Healthy Living NT

The Paleo Diet

06/05/2015 Written By Nerida Deans, Dietitian, Darwin
The Paleo Diet has been in and out of ‘food fashion’ for the last 20 years and it is currently back in fashion. It is based on a theory that our current agricultural based diet is out of step with our genes of hunter-gatherer man and is thus making us sick. The Paleo Diet solution is to eat like a cave man (paleolithic man).

So what can you eat? Meat, fish, poultry, eggs, nuts, seeds, vegetables and some fruits.

On the banned list are dairy, grains and cereals, pulses, starchy vegetables (tubers), sugar and any processed foods or drinks.

So does it work? Actually yes, people can and do lose weight by following this diet.


Some reasons include:

  • Increase in vegetables
  • Reduction in processed foods and therefore less added sugar, fat and sodium
  • Reduction in alcohol

However there are some problems with the Paleo diet, including:

  • It is extremely difficult to get adequate calcium from this diet from non-dairy sources
  • It can be a real challenge having to prepare almost all meals and snacks from scratch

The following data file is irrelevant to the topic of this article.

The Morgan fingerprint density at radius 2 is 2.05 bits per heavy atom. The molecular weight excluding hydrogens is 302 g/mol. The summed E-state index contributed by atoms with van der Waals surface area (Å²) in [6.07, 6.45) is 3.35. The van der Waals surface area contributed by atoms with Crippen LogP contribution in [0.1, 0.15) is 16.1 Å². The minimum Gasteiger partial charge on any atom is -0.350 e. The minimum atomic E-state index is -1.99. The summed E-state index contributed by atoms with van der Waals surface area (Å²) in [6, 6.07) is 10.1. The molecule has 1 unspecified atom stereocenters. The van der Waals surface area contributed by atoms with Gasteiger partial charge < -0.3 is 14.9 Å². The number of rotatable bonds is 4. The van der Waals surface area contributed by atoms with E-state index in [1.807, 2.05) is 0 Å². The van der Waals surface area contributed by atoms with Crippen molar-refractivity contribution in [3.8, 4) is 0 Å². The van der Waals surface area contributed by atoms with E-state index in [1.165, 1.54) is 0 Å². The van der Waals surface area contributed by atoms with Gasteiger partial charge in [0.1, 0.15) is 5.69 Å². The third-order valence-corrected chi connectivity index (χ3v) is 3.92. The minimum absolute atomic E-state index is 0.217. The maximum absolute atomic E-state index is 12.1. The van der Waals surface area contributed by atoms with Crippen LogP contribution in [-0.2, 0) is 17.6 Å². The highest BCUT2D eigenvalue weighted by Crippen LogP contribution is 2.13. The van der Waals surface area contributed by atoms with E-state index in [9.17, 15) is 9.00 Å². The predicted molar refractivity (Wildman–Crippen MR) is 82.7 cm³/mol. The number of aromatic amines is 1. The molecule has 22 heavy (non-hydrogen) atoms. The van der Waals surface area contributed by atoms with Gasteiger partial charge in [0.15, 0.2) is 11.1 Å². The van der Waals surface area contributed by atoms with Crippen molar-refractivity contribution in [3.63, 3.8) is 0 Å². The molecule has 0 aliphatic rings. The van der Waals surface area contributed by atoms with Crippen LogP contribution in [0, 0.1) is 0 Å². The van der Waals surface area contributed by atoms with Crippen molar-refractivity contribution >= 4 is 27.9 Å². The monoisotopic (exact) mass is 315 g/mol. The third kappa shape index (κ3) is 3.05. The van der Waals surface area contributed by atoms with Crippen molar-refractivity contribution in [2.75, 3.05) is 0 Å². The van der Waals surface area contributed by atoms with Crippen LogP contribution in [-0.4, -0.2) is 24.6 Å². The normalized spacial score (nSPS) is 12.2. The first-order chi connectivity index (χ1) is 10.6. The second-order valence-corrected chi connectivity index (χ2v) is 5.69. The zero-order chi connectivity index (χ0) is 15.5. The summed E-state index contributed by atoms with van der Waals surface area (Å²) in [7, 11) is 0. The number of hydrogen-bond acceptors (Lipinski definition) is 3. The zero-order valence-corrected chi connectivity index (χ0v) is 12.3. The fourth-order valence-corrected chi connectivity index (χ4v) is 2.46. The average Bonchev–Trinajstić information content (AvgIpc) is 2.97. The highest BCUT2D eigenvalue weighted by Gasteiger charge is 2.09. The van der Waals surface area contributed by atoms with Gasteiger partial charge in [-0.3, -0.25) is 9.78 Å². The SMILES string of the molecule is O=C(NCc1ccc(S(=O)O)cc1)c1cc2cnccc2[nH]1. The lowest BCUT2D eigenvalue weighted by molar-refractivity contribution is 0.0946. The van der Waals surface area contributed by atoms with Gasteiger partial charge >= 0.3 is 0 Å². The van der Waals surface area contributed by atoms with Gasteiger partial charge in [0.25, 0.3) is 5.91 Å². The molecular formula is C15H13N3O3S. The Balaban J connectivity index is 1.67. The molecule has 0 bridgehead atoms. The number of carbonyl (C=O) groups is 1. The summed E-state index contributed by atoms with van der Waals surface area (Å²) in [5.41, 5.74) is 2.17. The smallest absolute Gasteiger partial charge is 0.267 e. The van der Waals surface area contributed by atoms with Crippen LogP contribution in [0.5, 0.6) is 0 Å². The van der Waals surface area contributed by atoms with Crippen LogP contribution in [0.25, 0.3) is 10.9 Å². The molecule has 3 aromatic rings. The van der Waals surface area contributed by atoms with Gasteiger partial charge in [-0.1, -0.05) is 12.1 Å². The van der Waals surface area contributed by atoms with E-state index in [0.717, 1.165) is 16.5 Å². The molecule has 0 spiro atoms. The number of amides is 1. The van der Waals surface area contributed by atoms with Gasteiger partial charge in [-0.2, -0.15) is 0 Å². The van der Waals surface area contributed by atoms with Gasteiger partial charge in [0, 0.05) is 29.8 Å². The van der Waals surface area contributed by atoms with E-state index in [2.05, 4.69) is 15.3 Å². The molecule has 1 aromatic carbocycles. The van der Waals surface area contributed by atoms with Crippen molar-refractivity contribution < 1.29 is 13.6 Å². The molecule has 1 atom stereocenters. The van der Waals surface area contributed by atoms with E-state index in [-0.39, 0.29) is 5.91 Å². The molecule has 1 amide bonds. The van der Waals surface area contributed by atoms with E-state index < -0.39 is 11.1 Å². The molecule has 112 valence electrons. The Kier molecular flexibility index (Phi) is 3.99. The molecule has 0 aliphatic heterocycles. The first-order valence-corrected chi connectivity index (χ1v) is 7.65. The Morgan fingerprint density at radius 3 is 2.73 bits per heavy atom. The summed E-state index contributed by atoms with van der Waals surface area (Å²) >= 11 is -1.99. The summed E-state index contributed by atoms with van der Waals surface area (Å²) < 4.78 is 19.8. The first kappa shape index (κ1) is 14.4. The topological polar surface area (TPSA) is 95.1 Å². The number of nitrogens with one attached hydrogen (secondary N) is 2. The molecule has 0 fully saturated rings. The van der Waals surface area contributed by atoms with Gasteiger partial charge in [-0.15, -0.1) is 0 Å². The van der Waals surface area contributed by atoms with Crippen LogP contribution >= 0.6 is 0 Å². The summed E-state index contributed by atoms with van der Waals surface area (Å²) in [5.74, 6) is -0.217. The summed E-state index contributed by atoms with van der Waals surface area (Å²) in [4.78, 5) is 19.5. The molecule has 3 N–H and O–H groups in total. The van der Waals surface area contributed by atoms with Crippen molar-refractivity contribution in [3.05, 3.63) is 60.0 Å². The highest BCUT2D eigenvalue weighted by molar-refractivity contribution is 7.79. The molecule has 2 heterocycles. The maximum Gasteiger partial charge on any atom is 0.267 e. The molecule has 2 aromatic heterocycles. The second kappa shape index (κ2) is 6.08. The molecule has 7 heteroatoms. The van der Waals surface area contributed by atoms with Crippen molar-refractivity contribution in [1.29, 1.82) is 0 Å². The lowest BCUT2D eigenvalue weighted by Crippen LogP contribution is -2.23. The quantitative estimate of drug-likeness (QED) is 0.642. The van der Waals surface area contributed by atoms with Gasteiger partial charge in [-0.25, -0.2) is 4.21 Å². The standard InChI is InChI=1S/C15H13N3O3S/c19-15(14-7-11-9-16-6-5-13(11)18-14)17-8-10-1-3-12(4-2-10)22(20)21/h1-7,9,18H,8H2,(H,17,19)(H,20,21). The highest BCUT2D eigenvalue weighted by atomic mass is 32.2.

• The diet is based on two unfounded assumptions: that our genes have stopped evolving since paleolithic times and that we know exactly what paleolithic man ate on a day to day basis.

Actually, today’s fruits and vegetables are thought to be very different to those of paleolithic man. The carrot of today is nothing like the small fibrous bitter vegetable from which it originated and broccoli is an invention of modern agriculture.

Today’s meat is bred for marbling fat content and chickens are bred to be big using selective cross breeding techniques. It has been suggested that Paleolithic man would have eaten lean game, eaten the whole animal, not just the muscle (if he caught it) and done a lot of running and or walking in the process of hunting it.

Diets would have varied from latitude to latitude and season to season. There have been remnants of grains, pulses and tubers found in the teeth of paleolithic skeletons and tools used for grinding grains which suggest that grains would have been part of their diet.

This diet is most definitely not a sustainable way for the 7 billion people in the world to live – there are billions of people who rely on grains such as wheat, corn and rice to survive.
So, whilst there are positive components of the Paleo diet, the evidence remains unconvincing. Either way, it is good to keep in mind that these positives such as increasing vegetables and reducing processed foods are changes that can be made within a more balanced diet.

This article was published for Territory Way magazine issue 116, June 2014. For more interesting articles please click here

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